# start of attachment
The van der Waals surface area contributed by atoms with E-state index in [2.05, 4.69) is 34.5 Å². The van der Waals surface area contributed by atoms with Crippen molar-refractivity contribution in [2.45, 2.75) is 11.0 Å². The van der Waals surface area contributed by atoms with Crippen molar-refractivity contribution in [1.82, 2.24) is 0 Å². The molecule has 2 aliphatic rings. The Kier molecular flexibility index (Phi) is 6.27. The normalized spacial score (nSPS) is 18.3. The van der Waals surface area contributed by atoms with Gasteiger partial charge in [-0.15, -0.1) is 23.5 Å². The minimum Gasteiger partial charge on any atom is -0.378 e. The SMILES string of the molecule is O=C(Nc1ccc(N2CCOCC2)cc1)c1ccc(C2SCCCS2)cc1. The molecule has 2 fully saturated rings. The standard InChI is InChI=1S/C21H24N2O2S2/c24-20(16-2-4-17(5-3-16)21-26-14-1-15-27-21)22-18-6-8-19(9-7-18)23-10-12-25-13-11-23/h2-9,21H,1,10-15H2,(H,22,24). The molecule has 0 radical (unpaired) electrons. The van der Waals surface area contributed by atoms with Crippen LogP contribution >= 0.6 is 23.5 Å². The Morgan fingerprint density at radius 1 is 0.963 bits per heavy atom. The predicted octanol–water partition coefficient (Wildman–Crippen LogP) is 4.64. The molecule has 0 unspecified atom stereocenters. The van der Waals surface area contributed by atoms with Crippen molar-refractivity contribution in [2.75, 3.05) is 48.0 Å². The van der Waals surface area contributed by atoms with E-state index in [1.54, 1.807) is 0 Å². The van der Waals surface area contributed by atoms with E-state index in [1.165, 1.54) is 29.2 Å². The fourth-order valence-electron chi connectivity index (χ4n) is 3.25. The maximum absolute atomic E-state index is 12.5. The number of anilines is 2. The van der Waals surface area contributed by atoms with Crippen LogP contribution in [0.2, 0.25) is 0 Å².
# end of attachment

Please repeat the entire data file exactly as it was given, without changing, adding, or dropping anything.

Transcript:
The van der Waals surface area contributed by atoms with E-state index in [2.05, 4.69) is 34.5 Å². The van der Waals surface area contributed by atoms with Crippen molar-refractivity contribution in [2.45, 2.75) is 11.0 Å². The van der Waals surface area contributed by atoms with Crippen molar-refractivity contribution in [1.82, 2.24) is 0 Å². The molecule has 2 aliphatic rings. The Kier molecular flexibility index (Phi) is 6.27. The normalized spacial score (nSPS) is 18.3. The van der Waals surface area contributed by atoms with Gasteiger partial charge in [-0.15, -0.1) is 23.5 Å². The minimum Gasteiger partial charge on any atom is -0.378 e. The SMILES string of the molecule is O=C(Nc1ccc(N2CCOCC2)cc1)c1ccc(C2SCCCS2)cc1. The molecule has 2 fully saturated rings. The standard InChI is InChI=1S/C21H24N2O2S2/c24-20(16-2-4-17(5-3-16)21-26-14-1-15-27-21)22-18-6-8-19(9-7-18)23-10-12-25-13-11-23/h2-9,21H,1,10-15H2,(H,22,24). The molecule has 0 radical (unpaired) electrons. The van der Waals surface area contributed by atoms with Crippen LogP contribution >= 0.6 is 23.5 Å². The Morgan fingerprint density at radius 1 is 0.963 bits per heavy atom. The predicted octanol–water partition coefficient (Wildman–Crippen LogP) is 4.64. The molecule has 0 unspecified atom stereocenters. The van der Waals surface area contributed by atoms with Crippen molar-refractivity contribution in [2.75, 3.05) is 48.0 Å². The van der Waals surface area contributed by atoms with E-state index in [1.54, 1.807) is 0 Å². The van der Waals surface area contributed by atoms with E-state index in [1.165, 1.54) is 29.2 Å². The fourth-order valence-electron chi connectivity index (χ4n) is 3.25. The maximum absolute atomic E-state index is 12.5. The number of anilines is 2. The van der Waals surface area contributed by atoms with Crippen LogP contribution in [0.2, 0.25) is 0 Å².